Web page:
Now let’s fast-forward to the present moment. Instead of offering a plausible explanation for their mistakes — much less apologizing — all too many politicians deny that they’ve made any mistakes at all. They double down. They triple down. They claim that the fact-checking process itself is biased, the press is against them and they are the real truth tellers.
I bring this up not just because of the obvious example of Donald Trump and many of his most devoted followers in Congress but also because of the surprising success of his cunning imitator Vivek Ramaswamy. If you watched the first Republican debate last week or if you’ve listened to more than five minutes of Ramaswamy’s commentary, you’ll immediately note that he is exceptionally articulate but also woefully ignorant, or feigning ignorance, about public affairs. Despite his confident delivery, a great deal of what he says makes no sense whatsoever.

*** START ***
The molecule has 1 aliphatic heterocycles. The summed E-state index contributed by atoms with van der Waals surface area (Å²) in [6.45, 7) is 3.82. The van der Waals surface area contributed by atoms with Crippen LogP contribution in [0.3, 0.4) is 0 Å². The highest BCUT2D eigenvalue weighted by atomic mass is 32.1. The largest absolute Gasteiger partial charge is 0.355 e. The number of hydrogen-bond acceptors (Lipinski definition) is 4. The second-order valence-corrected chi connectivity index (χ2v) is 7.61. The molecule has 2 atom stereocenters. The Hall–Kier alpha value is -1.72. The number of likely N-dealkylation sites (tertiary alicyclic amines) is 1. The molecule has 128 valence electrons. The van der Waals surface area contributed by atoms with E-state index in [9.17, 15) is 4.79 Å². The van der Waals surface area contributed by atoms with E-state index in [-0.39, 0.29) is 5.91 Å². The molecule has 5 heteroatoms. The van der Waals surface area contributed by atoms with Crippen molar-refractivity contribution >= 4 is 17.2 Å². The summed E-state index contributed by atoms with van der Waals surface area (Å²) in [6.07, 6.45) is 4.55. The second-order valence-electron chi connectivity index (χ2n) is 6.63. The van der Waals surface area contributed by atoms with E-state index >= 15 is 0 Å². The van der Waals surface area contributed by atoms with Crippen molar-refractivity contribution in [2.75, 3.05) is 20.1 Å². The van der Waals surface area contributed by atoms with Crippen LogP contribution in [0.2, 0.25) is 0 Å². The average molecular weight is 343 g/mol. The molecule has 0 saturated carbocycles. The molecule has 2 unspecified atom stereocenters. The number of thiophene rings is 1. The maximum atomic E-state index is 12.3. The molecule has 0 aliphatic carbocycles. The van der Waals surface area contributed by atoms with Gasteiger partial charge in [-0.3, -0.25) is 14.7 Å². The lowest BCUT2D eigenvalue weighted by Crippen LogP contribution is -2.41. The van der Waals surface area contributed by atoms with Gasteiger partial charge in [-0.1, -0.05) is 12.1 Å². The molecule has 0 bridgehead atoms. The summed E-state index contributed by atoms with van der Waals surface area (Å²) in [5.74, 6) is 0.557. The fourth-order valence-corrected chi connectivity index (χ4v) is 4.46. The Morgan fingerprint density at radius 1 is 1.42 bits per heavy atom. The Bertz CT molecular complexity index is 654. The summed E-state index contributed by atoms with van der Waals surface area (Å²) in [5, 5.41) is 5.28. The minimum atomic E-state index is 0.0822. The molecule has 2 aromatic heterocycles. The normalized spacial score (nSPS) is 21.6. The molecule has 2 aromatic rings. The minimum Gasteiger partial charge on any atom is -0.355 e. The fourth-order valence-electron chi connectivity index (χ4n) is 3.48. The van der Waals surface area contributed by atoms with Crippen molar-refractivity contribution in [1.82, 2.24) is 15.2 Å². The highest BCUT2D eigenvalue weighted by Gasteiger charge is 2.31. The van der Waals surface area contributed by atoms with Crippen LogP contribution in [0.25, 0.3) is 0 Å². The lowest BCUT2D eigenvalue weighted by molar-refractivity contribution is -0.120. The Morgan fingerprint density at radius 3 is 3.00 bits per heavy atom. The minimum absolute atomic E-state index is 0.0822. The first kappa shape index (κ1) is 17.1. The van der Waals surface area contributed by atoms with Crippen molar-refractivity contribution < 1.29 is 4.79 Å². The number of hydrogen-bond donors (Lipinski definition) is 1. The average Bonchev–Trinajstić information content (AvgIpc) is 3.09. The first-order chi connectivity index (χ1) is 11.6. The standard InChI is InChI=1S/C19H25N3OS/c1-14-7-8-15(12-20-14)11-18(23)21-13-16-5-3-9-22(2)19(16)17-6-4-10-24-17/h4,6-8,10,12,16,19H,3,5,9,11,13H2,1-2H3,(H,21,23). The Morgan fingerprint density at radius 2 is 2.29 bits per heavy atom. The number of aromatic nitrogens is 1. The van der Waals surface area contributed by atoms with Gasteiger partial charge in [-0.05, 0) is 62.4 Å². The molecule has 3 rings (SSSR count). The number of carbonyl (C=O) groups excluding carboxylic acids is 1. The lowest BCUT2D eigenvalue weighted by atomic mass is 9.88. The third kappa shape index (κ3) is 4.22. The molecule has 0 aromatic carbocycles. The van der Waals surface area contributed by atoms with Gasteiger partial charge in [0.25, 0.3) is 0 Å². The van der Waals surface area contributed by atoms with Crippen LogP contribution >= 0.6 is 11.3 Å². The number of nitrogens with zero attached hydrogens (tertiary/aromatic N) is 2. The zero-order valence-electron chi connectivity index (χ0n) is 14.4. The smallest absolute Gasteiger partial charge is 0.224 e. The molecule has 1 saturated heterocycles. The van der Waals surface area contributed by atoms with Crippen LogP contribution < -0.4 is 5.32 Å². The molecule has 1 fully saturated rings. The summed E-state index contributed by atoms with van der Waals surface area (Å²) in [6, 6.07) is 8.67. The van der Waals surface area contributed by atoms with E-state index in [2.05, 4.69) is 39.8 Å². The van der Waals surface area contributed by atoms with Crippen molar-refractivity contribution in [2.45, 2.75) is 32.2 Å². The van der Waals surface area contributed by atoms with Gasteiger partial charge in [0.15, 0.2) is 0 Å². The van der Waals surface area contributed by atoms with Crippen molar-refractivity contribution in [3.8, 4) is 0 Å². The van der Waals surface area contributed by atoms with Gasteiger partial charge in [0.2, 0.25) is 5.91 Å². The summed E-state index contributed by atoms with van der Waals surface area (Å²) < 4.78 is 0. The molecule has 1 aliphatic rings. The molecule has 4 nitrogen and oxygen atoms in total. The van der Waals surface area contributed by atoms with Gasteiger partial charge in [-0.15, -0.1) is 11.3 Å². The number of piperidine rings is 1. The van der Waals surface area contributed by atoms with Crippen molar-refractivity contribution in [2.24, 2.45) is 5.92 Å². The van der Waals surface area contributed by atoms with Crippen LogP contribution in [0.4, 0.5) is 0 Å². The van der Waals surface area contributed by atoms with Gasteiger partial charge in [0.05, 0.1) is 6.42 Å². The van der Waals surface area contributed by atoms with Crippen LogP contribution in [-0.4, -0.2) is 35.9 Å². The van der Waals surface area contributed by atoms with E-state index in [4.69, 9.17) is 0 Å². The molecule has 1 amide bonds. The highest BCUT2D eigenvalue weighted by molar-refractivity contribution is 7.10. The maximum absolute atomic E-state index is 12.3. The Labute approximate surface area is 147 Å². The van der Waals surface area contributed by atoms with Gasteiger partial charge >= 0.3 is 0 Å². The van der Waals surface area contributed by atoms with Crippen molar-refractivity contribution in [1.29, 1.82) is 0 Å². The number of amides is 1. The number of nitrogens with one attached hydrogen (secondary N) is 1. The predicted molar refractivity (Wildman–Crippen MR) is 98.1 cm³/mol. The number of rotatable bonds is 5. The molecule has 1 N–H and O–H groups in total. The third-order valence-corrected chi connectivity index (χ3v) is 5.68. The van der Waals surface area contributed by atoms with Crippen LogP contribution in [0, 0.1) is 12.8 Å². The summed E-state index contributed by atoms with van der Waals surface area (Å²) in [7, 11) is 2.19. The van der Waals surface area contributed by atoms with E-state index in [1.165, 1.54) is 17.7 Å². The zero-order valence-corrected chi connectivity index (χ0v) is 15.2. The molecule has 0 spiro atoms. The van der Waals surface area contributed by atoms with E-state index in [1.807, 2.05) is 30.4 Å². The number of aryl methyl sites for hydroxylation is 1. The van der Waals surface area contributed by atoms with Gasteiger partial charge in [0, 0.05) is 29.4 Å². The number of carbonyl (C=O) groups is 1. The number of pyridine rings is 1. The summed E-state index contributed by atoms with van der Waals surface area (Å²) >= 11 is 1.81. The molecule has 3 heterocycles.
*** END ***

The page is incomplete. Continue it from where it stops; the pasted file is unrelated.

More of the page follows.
As The Times has documented in detail, Ramaswamy is prone to denying his own words. But his problem is greater than simple dishonesty. Take his response to the question of whether Mike Pence did the right thing when he certified the presidential election on Jan. 6, 2021. Ramaswamy claims that in exchange for certification, he would have pushed for a new federal law to mandate single-day voting, paper ballots and voter identification. Hang on. Who would write the bill? How would it pass a Democratic House and a practically tied Senate? Who would be president during the intervening weeks or months?
It’s a crazy, illegal, unworkable idea on every level. But that kind of fantastical thinking is par for the course for Ramaswamy. This year, for instance, he told Don Lemon on CNN, “Black people secured their freedoms after the Civil War — it is a historical fact, Don, just study it — only after their Second Amendment rights were secured.”